Sometimes, you just want to read a book that hits all the right notes of its chosen genre, that doesn’t really try to be something it’s not. So, when I decided that I wanted to read an epic fantasy in a style that isn’t quite as popular that it once was, I dug out my omnibus copies of The Belgariad and The Mallorean and decided to give them a re-read.
I’m glad I did. From the moment that I started reading Pawn of Prophecy, the first installment of The Belgariad, still retains much of the charm that drew me to it when I was an adolescent in the late ’90s, always looking for my next fantasy adventure to lose myself in.
The novel follows a young boy named Garion, who’s been raised on a farm in the practical kingdom of Sendar. Very soon, it becomes clear that he is part of something much vaster than he originally thought, and that his “Aunt Pol” is in fact the powerful sorceress Polgara, while the vagabond that he’s known since he was a child is Belgarath, Polgara’s father and a powerful sorcerer in his own right. They soon set out on a quest to recover the Orb of Aldur from a man who has stolen it, picking up several companions along the way.
It’s clear from the outset that this is going to be an epic adventure story in much the same mold as those that preceded it (most notably, perhaps, both The Lord of the Rings and the Shannara books by Terry Brooks). The book doesn’t take many risks when it comes to plot, and the reader is well aware from the first page where all of this will end up, particularly since the book begins with a young boy struggling to find his place in the world. The characters that appear are the archetypes that one expects from epic fantasy: the orphan hero, the wise old man, the rascal, the warrior, etc. And the plot is somewhat episodic, as they make their way through the lands of this world, foiling several plots along the way.
Don’t get me wrong. Though Eddings’ plot might follow the traditional beats of an epic fantasy, there are some moments of unique beauty here. The bond between Polgara and Garion, in particular, is one of the most affecting parts of the entire novel. The idea of the orphan as the epic hero is one that seems baked into the genre, but Eddings’ skill as an author allows us to see the negative impact that this status has on Garion’s sense of self, particularly after he comes to realize that Aunt Pol isn’t really his direct aunt (though, as it turns out, she is his many-times-great-aunt, just as Belgarath is his many-times-great-grandfather). Given that she has been one of the most constant aspects of his life, it’s very disconcerting for him to find that she isn’t who he thought she was. The moments when Polgara embraces him and Garion responds to her kindness are incredibly heartwarming, and they are a reminder that the family is as important to the genre of the epic as the more adventurous aspects.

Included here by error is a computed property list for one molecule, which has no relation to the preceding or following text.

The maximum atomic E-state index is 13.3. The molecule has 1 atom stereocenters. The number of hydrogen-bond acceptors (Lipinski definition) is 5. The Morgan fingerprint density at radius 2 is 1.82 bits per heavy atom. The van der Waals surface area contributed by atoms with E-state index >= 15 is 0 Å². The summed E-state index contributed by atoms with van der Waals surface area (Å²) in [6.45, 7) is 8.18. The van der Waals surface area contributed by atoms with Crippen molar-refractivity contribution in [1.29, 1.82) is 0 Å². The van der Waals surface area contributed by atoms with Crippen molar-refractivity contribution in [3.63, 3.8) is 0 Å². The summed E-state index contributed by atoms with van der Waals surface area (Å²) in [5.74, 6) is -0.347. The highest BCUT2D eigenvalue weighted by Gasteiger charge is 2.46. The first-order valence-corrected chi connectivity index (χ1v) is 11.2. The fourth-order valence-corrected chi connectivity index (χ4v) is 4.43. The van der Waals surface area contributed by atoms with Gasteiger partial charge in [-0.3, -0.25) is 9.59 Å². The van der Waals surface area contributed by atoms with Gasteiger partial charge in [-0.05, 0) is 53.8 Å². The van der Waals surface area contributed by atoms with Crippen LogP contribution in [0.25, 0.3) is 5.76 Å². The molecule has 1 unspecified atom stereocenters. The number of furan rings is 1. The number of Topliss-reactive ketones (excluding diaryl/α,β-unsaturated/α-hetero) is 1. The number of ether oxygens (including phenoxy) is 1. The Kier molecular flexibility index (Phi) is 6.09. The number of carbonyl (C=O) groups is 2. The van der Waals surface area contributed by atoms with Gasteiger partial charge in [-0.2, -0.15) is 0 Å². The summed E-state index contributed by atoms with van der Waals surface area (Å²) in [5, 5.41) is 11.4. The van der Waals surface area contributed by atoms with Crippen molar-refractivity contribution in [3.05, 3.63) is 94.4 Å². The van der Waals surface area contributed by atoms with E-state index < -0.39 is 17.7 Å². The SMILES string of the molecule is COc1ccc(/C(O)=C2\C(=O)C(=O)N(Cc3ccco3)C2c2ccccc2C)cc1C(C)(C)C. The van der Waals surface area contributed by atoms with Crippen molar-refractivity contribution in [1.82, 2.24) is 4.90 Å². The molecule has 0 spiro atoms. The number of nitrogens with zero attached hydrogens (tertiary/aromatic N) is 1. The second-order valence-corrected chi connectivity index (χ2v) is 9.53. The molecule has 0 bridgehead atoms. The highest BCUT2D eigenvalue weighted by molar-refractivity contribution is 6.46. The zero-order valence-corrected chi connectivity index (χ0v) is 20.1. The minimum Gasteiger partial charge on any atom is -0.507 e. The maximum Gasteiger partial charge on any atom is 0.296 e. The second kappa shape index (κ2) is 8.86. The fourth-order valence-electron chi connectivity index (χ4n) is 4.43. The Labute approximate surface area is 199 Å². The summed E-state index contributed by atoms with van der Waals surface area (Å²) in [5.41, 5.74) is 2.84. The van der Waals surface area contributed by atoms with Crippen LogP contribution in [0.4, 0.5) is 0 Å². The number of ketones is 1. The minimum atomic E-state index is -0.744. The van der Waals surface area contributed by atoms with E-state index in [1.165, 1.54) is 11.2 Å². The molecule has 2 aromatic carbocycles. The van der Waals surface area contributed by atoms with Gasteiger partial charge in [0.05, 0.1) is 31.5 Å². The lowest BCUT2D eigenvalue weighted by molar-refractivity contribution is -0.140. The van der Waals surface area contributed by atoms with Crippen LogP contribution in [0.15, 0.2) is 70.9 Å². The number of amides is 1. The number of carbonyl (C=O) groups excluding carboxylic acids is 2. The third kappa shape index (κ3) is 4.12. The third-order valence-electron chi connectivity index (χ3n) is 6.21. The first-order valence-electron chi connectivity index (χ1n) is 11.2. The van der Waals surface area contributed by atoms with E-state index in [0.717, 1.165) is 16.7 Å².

Eddings’ skill as a storyteller is that he manages to keep his book light and breezy, even as he explores some of the darker, more sinister aspects of the epic form. There is a lot of violence in Eddings’ world. Even when the characters are joking with one another, it’s clear that theirs is a very unstable world, one in which politics can lead to bloodshed in the blink of an eye. There are some elements of grimdark here, to be sure, but Eddings prefers to keep things from getting out of hand.
Now, it has to be said that Eddings’ work is problematic in at least two regards. First, there is the question of gender. Unsurprisingly, most of the main characters are male, with the important exception of Polgara. However, while some have said that her inclination to perform domestic tasks takes away from her power, I’ve always thought that she was one of the best characters in the book. Though she might look like someone who’s content to simply do her work in the kitchen, she makes it pretty consistently clear that she’s as formidable as her father Belgarath, and that her choice to work in the kitchen is just that, a choice. (It’s also worth noting that, several years after this book was published, she would get her own volume exclusively about her life and told from her perspective).
The more glaring problem is Eddings’ tendency to associate “west” with “good” and east with “bad.” Of course, Eddings isn’t alone in this tendency, since it crops up literally everywhere, including in The Lord of the Rings itself. More importantly, he has a tendency to associate the races of his fictional world with certain (seemingly immutable) characteristics. Thus, those peoples that inhabit the west and north tend to be associated with goodness and justice (even if they are sometimes a little dense) and those from the east and south with sinister purposes, guile, and often just plain evil. Again, this isn’t exclusive to Eddings, but it’s one of those aspects of epic fantasy that has definitely come under significant (and well-deserved) scrutiny and criticism in recent years, and it’s one of the things that really dates this particular effort.
That being said, there is quite a lot to enjoy in Pawn of Prophecy. While the genre of epic fantasy seems to have moved on from some of its most basic conventions, for better and worse, there’s still something to be gleaned from these earlier examples of the form. I’m already making my way through the second volume of the series (like I said, it’s a quick read), and I’m still amazed at how powerful this story remains.
I can’t wait to share my thoughts on the books of this series, as well as Eddings’ other work, with all of you!